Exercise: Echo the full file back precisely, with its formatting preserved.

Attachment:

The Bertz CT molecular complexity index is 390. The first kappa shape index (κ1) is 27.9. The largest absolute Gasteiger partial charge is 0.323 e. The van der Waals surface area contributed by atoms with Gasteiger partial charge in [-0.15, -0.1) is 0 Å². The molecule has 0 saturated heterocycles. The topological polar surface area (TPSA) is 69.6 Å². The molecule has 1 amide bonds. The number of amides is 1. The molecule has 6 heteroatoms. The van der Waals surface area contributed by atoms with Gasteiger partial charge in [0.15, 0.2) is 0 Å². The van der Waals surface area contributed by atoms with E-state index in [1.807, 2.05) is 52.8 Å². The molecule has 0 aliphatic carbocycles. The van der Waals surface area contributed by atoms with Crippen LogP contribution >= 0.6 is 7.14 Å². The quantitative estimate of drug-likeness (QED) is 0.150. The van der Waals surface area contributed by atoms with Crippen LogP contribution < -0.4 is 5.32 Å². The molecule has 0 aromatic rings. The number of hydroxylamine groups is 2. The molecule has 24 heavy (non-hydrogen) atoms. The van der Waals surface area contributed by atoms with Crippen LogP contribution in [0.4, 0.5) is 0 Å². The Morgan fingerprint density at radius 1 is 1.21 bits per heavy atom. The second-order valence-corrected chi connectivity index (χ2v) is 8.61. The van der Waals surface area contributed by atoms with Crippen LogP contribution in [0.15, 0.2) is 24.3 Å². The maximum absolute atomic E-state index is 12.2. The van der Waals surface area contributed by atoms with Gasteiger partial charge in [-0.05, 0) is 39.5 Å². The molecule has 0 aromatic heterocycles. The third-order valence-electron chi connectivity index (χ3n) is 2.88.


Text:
The Bertz CT molecular complexity index is 390. The first kappa shape index (κ1) is 27.9. The largest absolute Gasteiger partial charge is 0.323 e. The van der Waals surface area contributed by atoms with Gasteiger partial charge in [-0.15, -0.1) is 0 Å². The molecule has 0 saturated heterocycles. The topological polar surface area (TPSA) is 69.6 Å². The molecule has 1 amide bonds. The number of amides is 1. The molecule has 6 heteroatoms. The van der Waals surface area contributed by atoms with Gasteiger partial charge in [0.15, 0.2) is 0 Å². The van der Waals surface area contributed by atoms with E-state index in [1.807, 2.05) is 52.8 Å². The molecule has 0 aliphatic carbocycles. The van der Waals surface area contributed by atoms with Crippen LogP contribution >= 0.6 is 7.14 Å². The quantitative estimate of drug-likeness (QED) is 0.150. The van der Waals surface area contributed by atoms with Crippen LogP contribution < -0.4 is 5.32 Å². The molecule has 0 aromatic rings. The number of hydroxylamine groups is 2. The molecule has 24 heavy (non-hydrogen) atoms. The van der Waals surface area contributed by atoms with Crippen LogP contribution in [0.4, 0.5) is 0 Å². The Morgan fingerprint density at radius 1 is 1.21 bits per heavy atom. The second-order valence-corrected chi connectivity index (χ2v) is 8.61. The van der Waals surface area contributed by atoms with Crippen LogP contribution in [0.15, 0.2) is 24.3 Å². The maximum absolute atomic E-state index is 12.2. The van der Waals surface area contributed by atoms with Gasteiger partial charge in [-0.05, 0) is 39.5 Å². The molecule has 0 aromatic heterocycles. The third-order valence-electron chi connectivity index (χ3n) is 2.88.